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Clinical Depression

 
UW Health psychiatrist and psychologists address clinical depression, a mental illness with extreme feelings of sadness, low self-worth and emptiness.
 
What is Clinical Depression?

Clinical depression is a mental illness with extreme feelings of sadness, low self-worth and emptiness. It involves the body, mood and thoughts. It can interfere with how you work, eat, sleep and enjoy life. Clinical depression lasts for weeks or months.
 
What Causes Depression?
 
Some types of depression run within a family. This could be genetics-related, or it could be environment-related. Depression may also be caused by an imbalance of chemicals within your brain. Certain life events like extreme stress or grief may bring on depression or prevent a full recovery. Depressed people are at risk for suicide. In some people depression occurs even when life is going well.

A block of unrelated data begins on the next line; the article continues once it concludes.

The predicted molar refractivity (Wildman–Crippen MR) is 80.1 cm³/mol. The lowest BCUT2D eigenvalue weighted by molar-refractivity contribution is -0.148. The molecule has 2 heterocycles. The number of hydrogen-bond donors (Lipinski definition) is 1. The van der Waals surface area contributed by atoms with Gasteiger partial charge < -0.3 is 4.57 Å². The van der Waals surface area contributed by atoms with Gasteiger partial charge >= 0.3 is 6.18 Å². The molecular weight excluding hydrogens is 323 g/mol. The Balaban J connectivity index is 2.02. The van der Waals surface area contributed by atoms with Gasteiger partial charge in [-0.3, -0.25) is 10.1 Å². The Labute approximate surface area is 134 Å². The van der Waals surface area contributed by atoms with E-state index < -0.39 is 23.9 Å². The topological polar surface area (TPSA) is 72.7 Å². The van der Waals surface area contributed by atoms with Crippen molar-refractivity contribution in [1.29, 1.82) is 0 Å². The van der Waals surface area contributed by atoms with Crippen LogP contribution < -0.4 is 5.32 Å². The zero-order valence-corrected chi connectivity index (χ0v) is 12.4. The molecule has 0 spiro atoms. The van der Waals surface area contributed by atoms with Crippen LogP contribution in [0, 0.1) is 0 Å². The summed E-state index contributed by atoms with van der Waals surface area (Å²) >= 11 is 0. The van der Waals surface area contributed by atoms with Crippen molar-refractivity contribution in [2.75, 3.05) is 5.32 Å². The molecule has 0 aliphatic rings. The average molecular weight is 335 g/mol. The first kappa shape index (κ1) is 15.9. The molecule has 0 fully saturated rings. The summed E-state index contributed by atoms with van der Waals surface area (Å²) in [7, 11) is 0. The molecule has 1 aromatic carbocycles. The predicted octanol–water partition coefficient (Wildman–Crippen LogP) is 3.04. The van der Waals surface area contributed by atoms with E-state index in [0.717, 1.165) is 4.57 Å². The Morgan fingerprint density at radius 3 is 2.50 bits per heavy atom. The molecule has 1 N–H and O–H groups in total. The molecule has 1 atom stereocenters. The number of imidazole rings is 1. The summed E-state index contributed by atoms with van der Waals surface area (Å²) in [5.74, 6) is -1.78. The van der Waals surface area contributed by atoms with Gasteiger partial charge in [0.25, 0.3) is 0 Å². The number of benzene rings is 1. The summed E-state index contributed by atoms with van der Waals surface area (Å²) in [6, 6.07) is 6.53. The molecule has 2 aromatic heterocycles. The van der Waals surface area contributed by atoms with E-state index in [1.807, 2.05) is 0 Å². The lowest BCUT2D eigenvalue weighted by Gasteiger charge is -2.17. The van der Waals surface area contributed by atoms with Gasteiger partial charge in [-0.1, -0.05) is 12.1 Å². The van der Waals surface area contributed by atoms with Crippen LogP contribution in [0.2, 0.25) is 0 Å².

Signs and Symptoms of Depression 
  • Feeling sad, "blue" or "down in the dumps"
  • Not able to enjoy life
  • Decreased interest in family, work, recreation and sex
  • Negative thoughts of the past and present
  • Low self-esteem; feelings of helplessness and hopelessness
  • Trouble concentrating and making decisions
  • Anxiety and/or great fears
  • Increase or decrease in eating or weight
  • Changes in sleep patterns
  • Chronic fatigue and decreased energy
  • Aches and pains
  • Restlessness, pacing and/or hand wringing
  • Impaired ability to work or perform daily routines such as dressing, eating or washing
  • In severe depression, false beliefs (delusions) and/or hearing and seeing things that others don’t (hallucinations)
  • Ideas of suicide 
Treatment of Depression 
  • Medications
  • Community support programs
  • Counseling
  • Medical and psychiatric follow-up and support
  • Hospitalization
 
Crisis Service
 
People with depression often respond well to treatment. It may take weeks for symptoms to start to go away. The sooner a diagnosis is made, the sooner treatment can begin so you can feel relief from the symptoms.